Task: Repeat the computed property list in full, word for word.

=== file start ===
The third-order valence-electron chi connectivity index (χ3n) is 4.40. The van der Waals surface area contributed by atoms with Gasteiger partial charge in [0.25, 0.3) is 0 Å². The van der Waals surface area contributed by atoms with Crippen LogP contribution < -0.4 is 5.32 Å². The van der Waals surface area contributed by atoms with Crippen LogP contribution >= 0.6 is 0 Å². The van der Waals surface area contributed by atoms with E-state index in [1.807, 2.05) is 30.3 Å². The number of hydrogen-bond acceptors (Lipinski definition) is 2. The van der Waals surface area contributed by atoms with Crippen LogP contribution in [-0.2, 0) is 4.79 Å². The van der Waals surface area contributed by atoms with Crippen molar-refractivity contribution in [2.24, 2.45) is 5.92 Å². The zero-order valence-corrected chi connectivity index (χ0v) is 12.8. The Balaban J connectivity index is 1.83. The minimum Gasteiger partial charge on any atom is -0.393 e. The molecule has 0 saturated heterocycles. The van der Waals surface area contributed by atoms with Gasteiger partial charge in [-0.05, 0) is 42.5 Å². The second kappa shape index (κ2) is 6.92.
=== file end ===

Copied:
The third-order valence-electron chi connectivity index (χ3n) is 4.40. The van der Waals surface area contributed by atoms with Gasteiger partial charge in [0.25, 0.3) is 0 Å². The van der Waals surface area contributed by atoms with Crippen LogP contribution < -0.4 is 5.32 Å². The van der Waals surface area contributed by atoms with Crippen LogP contribution >= 0.6 is 0 Å². The van der Waals surface area contributed by atoms with E-state index in [1.807, 2.05) is 30.3 Å². The number of hydrogen-bond acceptors (Lipinski definition) is 2. The van der Waals surface area contributed by atoms with Crippen LogP contribution in [-0.2, 0) is 4.79 Å². The van der Waals surface area contributed by atoms with Crippen molar-refractivity contribution in [2.24, 2.45) is 5.92 Å². The zero-order valence-corrected chi connectivity index (χ0v) is 12.8. The Balaban J connectivity index is 1.83. The minimum Gasteiger partial charge on any atom is -0.393 e. The molecule has 0 saturated heterocycles. The van der Waals surface area contributed by atoms with Gasteiger partial charge in [-0.05, 0) is 42.5 Å². The second kappa shape index (κ2) is 6.92.